SARS isn’t the only one that can tax you – take a look in the mirror
South Africans “taxed” themselves out of R100 million in investment returns as a result of fears around Covid-19. Jeanette Marais, Deputy CEO of Momentum Metropolitan Holdings and CEO of Momentum Investments, explains how to ensure you don’t do the same.
In his previous budget speech, Minister Mboweni mentioned a host of different taxes that the revenue man would soon be collecting from us. From personal income tax, to fuel taxes, corporate and carbon taxes – the list was long. But one tax he didn’t mention – and to his credit it is not an official tax (but I would argue it should be) – is behaviour tax.
The term, coined by our Momentum Investments Behavioural Science team, refers to the long lasting – and potentially very damaging – toll that our emotionally charged decisions have on our finances. In the investment world, as an example, investors who become fearful and hastily switch funds because markets are falling tend to “tax” their own investment returns. Research has shown that these investors never earn what they would have if they had remained calm, stuck to their plan and stayed invested.
The team, together with behavioural science experts at Oxford Risk, have done several pieces of in-depth research to understand how emotions like fear and greed impact our investment behaviour over time.
They recently looked at investor decisions as a result of the onset of Covid-19 which is a perfect example of a very scary and uncertain time for people. About R100 million was lost and 6.5% of investment value was destroyed on average because of investors switching to lower-risk investments in reaction to Covid-19-related market volatility between April and December 2020. As a result, many South African investors’ savings and investment strategies suffered significant setbacks that they could have avoided.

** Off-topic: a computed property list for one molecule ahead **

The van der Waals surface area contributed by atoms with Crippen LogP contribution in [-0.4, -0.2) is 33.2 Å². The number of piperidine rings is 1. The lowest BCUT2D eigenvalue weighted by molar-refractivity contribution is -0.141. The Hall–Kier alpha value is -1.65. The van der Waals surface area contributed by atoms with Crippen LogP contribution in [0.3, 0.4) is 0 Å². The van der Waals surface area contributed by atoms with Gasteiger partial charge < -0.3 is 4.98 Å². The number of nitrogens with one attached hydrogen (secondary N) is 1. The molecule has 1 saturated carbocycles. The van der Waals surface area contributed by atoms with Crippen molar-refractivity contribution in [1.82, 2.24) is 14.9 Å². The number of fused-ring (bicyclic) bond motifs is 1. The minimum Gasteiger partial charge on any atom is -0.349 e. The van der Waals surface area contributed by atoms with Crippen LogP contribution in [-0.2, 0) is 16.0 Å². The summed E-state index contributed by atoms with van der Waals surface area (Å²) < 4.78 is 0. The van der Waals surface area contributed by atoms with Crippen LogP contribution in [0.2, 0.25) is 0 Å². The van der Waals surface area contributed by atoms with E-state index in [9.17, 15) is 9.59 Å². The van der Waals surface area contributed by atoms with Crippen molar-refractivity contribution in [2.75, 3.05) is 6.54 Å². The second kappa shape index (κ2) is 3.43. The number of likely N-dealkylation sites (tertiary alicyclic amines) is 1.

These fear-based decisions are rooted in the stress chemical, cortisol. Our emotions become amplified when the survival of our family, the happiness of our loved ones and our personal futures are in question. It’s therefore easy to see why emotions are inextricably linked to our personal finances.
But as creatures ruled by these innate feelings, are we powerless to override this truth and change these behavioural biases? Luckily, the answer is no. And the ultimate goal is to use this research to help South Africans avoid the negative implications that cost them in the form of a behaviour tax. After all, we can’t be financially successful if our actions are adding to an already long list of taxes we need to pay.
What can you do? Have a look at the Money Heroes videos on the Momentum website, where we speak about all things money and finance, and we very often reiterate the importance of building and engraining good financial habits. When it comes to our money behaviour and the neuroscience behind it, these are some of the emotions to be aware of and good habits to cultivate around them:
Being able to pinpoint the exact emotion may take some work and self-awareness. But even just being aware that there are indeed underlying feelings that drive our financial choices is a step toward avoiding damaging decisions. Just as you may practice mindfulness in your everyday life, bring it in to your finances. Take a deep breath, sleep on it and review the choices in the clarity of a new day or ask your adviser to guide you.